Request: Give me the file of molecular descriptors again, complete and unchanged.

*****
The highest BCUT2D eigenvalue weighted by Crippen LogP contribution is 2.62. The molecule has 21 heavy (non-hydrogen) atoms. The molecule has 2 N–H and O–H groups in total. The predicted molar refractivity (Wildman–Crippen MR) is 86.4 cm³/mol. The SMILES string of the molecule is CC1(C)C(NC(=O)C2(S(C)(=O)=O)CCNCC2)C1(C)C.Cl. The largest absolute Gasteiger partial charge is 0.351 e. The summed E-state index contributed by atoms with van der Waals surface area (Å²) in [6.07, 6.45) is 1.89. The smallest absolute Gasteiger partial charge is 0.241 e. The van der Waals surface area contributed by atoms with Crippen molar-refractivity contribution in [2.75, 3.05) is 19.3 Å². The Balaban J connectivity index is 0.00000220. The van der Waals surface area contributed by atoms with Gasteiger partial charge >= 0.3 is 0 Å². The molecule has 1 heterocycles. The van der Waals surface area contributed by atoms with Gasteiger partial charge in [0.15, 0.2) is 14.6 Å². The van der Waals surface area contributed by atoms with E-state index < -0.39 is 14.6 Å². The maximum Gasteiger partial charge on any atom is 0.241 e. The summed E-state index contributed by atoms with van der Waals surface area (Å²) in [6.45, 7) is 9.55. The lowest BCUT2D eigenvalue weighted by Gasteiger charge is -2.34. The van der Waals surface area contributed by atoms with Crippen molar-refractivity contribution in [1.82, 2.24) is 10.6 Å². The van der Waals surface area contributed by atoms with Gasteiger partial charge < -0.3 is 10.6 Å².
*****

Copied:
The highest BCUT2D eigenvalue weighted by Crippen LogP contribution is 2.62. The molecule has 21 heavy (non-hydrogen) atoms. The molecule has 2 N–H and O–H groups in total. The predicted molar refractivity (Wildman–Crippen MR) is 86.4 cm³/mol. The SMILES string of the molecule is CC1(C)C(NC(=O)C2(S(C)(=O)=O)CCNCC2)C1(C)C.Cl. The largest absolute Gasteiger partial charge is 0.351 e. The summed E-state index contributed by atoms with van der Waals surface area (Å²) in [6.07, 6.45) is 1.89. The smallest absolute Gasteiger partial charge is 0.241 e. The van der Waals surface area contributed by atoms with Crippen molar-refractivity contribution in [2.75, 3.05) is 19.3 Å². The Balaban J connectivity index is 0.00000220. The van der Waals surface area contributed by atoms with Gasteiger partial charge >= 0.3 is 0 Å². The molecule has 1 heterocycles. The van der Waals surface area contributed by atoms with Gasteiger partial charge in [0.15, 0.2) is 14.6 Å². The van der Waals surface area contributed by atoms with E-state index < -0.39 is 14.6 Å². The maximum Gasteiger partial charge on any atom is 0.241 e. The summed E-state index contributed by atoms with van der Waals surface area (Å²) in [6.45, 7) is 9.55. The lowest BCUT2D eigenvalue weighted by Gasteiger charge is -2.34. The van der Waals surface area contributed by atoms with Crippen molar-refractivity contribution in [1.82, 2.24) is 10.6 Å². The van der Waals surface area contributed by atoms with Gasteiger partial charge < -0.3 is 10.6 Å².